When women couldn’t wear pink socks: an informal review of Reading Lolita in Tehran

Reading Lolita in Tehran by Azar Nafisi
Fourth Estate; London and New York, 2003
(Non-fiction; Memoir)

Literature from West Asia is usually not my type of reading. But this one is an exception. I picked it up because the incidents looked like it happened straight out of a novel! (So much for non-fiction, did u say?) It offers a fascinating portrait of Iran during the 70s and 80s when the Islamic fundamentalists came into power. Nafisi portrays the political confusion that ensures when anybody who does not align themselves with any particular school of thought other than freedom of expression makes her own decisions.

Azar Nafisi was a literature professor at the University of Tehran and one of the people who supported the new revolutionaries hoping that a better regime would come to power. Unfortunately, the revolutionaries turned out to be worse than the Shah. They imposed various restrictions in the name of of the Holy Koran. The rules became sillier and sillier by the day till women were left with no choice but to wear the burkha (parda), wear no makeup, never walk alone, stop working and amongst other strange rules give up wearing pink socks. In this reapidly shrinking outside world, Nafisi invites seven of her most promising students to Thursday morning at her house to discuss works of literature. So, they read Nabokov’s Lolita, Jane Austen’s Pride and Prejudice, Henry James’s Washington Square and Diasy Miller in the light of their own personal lives.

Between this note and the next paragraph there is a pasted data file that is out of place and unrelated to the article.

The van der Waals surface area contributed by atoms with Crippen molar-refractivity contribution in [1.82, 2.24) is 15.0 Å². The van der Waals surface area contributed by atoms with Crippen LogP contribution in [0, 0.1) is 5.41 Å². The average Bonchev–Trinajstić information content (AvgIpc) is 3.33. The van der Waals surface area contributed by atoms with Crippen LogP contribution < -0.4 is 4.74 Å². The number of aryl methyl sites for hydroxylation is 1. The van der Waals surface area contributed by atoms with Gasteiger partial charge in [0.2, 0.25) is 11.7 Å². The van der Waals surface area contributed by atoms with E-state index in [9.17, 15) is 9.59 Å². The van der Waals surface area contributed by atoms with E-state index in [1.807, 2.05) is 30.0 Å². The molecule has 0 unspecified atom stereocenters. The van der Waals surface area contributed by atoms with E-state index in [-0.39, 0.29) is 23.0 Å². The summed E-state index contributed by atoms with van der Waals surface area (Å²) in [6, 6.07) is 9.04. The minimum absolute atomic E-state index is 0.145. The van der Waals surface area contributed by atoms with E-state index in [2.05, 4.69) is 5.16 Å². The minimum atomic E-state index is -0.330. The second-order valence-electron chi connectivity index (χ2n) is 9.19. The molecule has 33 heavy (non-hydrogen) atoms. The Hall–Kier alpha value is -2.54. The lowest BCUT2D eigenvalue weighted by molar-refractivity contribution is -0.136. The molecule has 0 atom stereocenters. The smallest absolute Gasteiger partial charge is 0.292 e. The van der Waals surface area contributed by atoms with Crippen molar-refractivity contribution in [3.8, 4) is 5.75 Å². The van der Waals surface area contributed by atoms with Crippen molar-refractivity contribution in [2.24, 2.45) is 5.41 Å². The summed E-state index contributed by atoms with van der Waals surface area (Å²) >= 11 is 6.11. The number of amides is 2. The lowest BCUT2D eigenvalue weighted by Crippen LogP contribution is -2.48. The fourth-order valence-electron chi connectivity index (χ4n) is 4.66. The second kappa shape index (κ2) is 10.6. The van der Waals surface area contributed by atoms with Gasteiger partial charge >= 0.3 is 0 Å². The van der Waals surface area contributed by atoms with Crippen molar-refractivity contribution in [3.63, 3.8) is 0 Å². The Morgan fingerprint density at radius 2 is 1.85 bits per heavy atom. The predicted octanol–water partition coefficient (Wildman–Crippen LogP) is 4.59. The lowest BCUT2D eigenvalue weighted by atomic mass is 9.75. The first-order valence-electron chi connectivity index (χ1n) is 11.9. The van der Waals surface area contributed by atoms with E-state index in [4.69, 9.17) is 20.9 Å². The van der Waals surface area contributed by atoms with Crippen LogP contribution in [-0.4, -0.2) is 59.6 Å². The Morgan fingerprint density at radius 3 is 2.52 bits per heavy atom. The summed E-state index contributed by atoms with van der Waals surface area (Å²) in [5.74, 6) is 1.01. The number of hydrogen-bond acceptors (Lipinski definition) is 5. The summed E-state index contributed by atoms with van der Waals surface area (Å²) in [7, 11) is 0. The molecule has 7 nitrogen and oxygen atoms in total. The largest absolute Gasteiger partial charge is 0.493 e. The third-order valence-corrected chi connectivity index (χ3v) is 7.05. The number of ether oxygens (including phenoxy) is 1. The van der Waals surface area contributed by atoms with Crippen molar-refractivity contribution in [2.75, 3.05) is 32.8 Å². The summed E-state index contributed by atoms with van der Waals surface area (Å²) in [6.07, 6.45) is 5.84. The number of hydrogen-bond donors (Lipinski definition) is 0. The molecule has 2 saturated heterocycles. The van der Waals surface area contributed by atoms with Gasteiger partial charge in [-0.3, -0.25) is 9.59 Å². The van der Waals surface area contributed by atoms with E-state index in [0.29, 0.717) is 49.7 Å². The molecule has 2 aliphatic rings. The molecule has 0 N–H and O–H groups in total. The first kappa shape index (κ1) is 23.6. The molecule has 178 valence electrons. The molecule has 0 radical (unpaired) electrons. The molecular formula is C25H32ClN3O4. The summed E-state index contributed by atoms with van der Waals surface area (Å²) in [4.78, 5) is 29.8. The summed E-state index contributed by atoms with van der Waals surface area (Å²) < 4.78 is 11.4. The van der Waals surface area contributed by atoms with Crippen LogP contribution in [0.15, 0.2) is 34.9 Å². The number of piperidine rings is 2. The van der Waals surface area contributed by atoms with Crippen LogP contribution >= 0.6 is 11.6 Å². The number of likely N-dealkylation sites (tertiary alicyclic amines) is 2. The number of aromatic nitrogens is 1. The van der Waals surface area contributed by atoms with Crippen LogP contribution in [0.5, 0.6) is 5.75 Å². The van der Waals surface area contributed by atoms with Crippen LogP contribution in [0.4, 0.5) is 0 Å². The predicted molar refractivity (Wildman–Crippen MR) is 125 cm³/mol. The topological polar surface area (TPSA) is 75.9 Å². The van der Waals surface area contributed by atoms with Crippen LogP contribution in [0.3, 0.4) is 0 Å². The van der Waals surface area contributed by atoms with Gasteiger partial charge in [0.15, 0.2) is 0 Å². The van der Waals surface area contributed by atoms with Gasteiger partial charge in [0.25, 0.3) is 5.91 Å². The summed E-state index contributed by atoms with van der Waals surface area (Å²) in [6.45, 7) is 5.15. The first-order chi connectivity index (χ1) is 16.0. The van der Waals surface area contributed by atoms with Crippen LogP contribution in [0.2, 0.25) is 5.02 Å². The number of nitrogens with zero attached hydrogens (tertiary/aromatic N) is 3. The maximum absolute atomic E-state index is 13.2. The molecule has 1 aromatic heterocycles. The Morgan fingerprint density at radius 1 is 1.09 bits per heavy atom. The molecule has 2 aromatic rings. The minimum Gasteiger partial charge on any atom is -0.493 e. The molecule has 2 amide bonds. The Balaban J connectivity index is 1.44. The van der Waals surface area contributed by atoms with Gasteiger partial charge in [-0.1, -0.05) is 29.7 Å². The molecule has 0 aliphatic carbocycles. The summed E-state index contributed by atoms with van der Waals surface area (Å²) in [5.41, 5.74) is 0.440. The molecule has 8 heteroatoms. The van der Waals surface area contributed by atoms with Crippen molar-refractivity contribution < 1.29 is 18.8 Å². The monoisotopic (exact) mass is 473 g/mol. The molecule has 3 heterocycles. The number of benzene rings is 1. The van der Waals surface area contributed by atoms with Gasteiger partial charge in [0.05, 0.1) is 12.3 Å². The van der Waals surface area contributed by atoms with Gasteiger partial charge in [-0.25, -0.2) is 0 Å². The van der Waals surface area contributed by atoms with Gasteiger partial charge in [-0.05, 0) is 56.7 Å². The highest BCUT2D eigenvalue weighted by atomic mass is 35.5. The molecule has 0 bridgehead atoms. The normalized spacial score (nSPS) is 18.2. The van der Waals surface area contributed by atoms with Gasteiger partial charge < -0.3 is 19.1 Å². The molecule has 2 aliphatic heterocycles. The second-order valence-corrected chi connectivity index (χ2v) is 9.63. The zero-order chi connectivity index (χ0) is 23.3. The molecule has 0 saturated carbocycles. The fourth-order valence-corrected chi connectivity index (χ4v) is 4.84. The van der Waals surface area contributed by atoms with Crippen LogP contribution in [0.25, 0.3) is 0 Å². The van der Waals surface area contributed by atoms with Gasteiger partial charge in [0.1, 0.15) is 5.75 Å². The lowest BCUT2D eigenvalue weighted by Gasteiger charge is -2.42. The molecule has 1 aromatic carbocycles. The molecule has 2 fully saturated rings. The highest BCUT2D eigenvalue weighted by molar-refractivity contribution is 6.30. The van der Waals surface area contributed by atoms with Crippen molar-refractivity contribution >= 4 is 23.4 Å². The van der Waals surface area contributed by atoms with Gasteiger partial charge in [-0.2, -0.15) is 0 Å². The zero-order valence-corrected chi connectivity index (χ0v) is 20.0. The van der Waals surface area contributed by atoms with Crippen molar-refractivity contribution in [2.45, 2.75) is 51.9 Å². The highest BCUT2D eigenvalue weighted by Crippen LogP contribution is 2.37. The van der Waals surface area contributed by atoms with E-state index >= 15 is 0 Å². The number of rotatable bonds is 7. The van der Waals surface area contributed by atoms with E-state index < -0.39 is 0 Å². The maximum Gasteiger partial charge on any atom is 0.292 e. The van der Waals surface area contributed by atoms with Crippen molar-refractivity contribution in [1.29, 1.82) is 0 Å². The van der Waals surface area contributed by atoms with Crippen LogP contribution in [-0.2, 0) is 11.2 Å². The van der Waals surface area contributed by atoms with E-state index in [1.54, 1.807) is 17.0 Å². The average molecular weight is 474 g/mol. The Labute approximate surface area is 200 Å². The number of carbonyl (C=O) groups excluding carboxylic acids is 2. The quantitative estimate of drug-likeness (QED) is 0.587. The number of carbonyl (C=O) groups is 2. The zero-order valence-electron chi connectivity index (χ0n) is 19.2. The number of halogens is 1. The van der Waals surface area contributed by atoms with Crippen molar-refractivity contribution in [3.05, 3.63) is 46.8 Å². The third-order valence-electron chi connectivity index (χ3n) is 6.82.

While everyday classes at the University get interrupted with alarming regularity, the Thursday discussion group goes on for many years till Nafisi decides to migrate to thew U.S because the conditions were becoming more and more unfriendly for intellectuals and teachers. Currently, Dr. Nafisi is a professor at The School for Advanced International Studies at John Hopkins University.

Along with the Thursday morning literary group Nafisi gives a very beautiful picture of Iran pre and post revolution. One character that stands out in my hand is “the magician,” that nebullious, chocolate-lover of a man who always made sense. His name is never revealed; he is known only as “the magician.” We could all do with a friend like “the magician” in our lives; someone we can turn to when we can turn to when we have to make tough decision.

This is really a hard-hitting read. It is part literary criticism, part memoir, part history book, part biography and completely worth reading it. A psychological, political, professional de-masking of the minds, bodies, and spirits of women in Iran at that time and how they deal with the ever-changing reality outside their home.

Rating: :* * * * * = Khallas (Deadly)

My Rating System:
* * * * * = Khallas (Deadly)
* * * * = Bindaas (Great)
* * * = Jhakaas (Good)
* * = Timepass(Okay)
* = Bakwaas (Avoid it)

PS: I wrote this review piece on 29th May but I completely forgot about it!

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